I have hypothesized a little theory regarding the new front end nose of the Toro Rosso, which it is more relatable to that seen year to date on Red Bull

This theory concerns only the treatment of the flow on the front part of the vehicle, and does not cover where they go once they enter the inlet for two reasons:

  • Where else it goes does not affect the operation of the inlet
  • Understand that where they end up is virtually impossible to see without seeing inside the car

Image that you have two situations: that of the old Toro Rosso (referred to now as TR) and that of the new TR

It is obvious that in principle the two configurations have the same footprint compared to the straight flow that comes towards the car.

This means that the flow will encounter an object in both cases and will have the same footprint area compared to the current nose.

The trick is to understand how the air is able to overcome the obstacle.

A little theory:

We have always said that more deformed airflow takes more kinetic energy.

Ek = 0,5 *m* V^2

Note that if we have to sacrifice a part of Ek, reducing it, it means that we are reducing V (vehicle speed) that will match the new smaller value of Ek.

This energy goes where when inserted? In the flow, this is deformed along surfaces which were not previously there.

The speed variation, multiplied by the amount of air flow provides the amount of force that it takes to move all the air particles.

F=M(V2-V1) is the calculation that is used for all the new directions of the 3D flow.

If we divide the time it takes for the particle to undergo the change in velocity then we have an amount equal to the kinetic energy lost by the car: dQ = M *(V2 – V1) *dt

The last concept to review is the one that defines the conservation of mass in the flow:

The amount of mass is not alterable and if at the beginning of the study of the phenomenon we have a hundred molecules of air, at the end we will have just as many, we could say “nothing is created or destroyed.”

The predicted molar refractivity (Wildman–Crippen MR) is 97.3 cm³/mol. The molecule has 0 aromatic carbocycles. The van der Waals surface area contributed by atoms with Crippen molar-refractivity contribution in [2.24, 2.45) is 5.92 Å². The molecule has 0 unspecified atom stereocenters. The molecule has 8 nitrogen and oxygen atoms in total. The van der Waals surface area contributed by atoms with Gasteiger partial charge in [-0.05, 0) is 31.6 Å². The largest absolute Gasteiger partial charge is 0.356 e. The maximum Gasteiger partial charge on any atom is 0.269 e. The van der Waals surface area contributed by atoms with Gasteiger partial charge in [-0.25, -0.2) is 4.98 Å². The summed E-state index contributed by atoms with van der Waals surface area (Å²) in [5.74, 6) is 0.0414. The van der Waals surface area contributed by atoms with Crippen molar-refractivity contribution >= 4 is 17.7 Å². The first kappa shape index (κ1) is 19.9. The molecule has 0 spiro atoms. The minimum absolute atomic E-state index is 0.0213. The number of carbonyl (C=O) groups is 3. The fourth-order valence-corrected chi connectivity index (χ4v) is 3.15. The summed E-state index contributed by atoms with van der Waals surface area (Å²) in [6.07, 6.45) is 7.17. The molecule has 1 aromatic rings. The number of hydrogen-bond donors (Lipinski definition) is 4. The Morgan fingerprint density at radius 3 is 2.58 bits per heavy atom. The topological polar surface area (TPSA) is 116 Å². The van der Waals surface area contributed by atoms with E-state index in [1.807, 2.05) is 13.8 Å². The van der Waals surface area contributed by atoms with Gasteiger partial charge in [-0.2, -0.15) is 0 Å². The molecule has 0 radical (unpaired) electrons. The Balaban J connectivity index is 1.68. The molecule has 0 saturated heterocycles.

At this point we have introduced the laws that serve to describe the flow around the nose of the car.

Let’s look at the old solution



We note that:

According to the law of the conservation of mass, all the particles exist just as before and all particles interact with the nose by surrounding it. In doing so, they extend their speed along the X axis (before this was not present, only the Y axis, Vy.)

For the rule that involves the loss of kinetic energy for the car, we note that Vx is transferred to the flow from the sides of the form and provides a force that increases the resistance of the car.

According to the laws of the conservation of mass, if a series of molecules must encircle the obstacle, it means that the molecules must occupy the space all around it, thus having to widen the airflow path to the very distant current path lines (green lines), in order to have the space to pass.



The fact of having an inlet in that position serves in a way to circumvent the principle of conservation of mass because the quantity of molecules that meets the obstacle is no longer the same amount that must eventually circumnavigate the object.

The number of atoms that must go around is less, requiring a smaller space.

This would then lower the total amount of the flow, also visible at a distance from the green lines that in the second scheme appear much straighter and less spaced.

All of this is due to the fact that the air moves along X because it cannot move to another stream. Thus assuming a lesser speed Vx, creates less force on the car and consequently a reduction in aerodynamic drag.

Let me be clear, the principle of the conservation of mass is not negotiable and remains true forever. In this case the number of air molecules remain the same from the beginning to the end, only some of these are made to “pass through the obstacle.” This is why we say “circumvent the principle of the conservation of mass.”


Translation by Christopher M. Uhl – Twitter


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